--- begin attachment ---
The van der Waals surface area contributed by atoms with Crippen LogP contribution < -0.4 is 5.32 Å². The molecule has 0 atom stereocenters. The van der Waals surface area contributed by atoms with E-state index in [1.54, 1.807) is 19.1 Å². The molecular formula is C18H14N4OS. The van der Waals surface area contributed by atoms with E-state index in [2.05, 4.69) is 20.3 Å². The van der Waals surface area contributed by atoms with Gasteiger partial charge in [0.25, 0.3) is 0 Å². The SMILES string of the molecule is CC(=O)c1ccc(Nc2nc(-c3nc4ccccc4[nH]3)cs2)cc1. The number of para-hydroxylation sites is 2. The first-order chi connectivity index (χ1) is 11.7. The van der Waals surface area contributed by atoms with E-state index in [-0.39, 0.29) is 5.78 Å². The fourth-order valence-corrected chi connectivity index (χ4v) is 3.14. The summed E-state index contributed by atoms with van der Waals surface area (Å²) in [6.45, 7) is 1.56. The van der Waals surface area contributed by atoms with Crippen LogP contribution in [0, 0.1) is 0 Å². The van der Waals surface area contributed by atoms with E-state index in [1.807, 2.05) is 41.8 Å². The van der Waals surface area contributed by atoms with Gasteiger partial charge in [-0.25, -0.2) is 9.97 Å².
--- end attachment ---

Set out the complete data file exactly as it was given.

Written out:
The van der Waals surface area contributed by atoms with Crippen LogP contribution < -0.4 is 5.32 Å². The molecule has 0 atom stereocenters. The van der Waals surface area contributed by atoms with E-state index in [1.54, 1.807) is 19.1 Å². The molecular formula is C18H14N4OS. The van der Waals surface area contributed by atoms with E-state index in [2.05, 4.69) is 20.3 Å². The van der Waals surface area contributed by atoms with Gasteiger partial charge in [0.25, 0.3) is 0 Å². The SMILES string of the molecule is CC(=O)c1ccc(Nc2nc(-c3nc4ccccc4[nH]3)cs2)cc1. The number of para-hydroxylation sites is 2. The first-order chi connectivity index (χ1) is 11.7. The van der Waals surface area contributed by atoms with E-state index in [-0.39, 0.29) is 5.78 Å². The fourth-order valence-corrected chi connectivity index (χ4v) is 3.14. The summed E-state index contributed by atoms with van der Waals surface area (Å²) in [6.45, 7) is 1.56. The van der Waals surface area contributed by atoms with Crippen LogP contribution in [0, 0.1) is 0 Å². The van der Waals surface area contributed by atoms with E-state index in [1.807, 2.05) is 41.8 Å². The van der Waals surface area contributed by atoms with Gasteiger partial charge in [-0.25, -0.2) is 9.97 Å².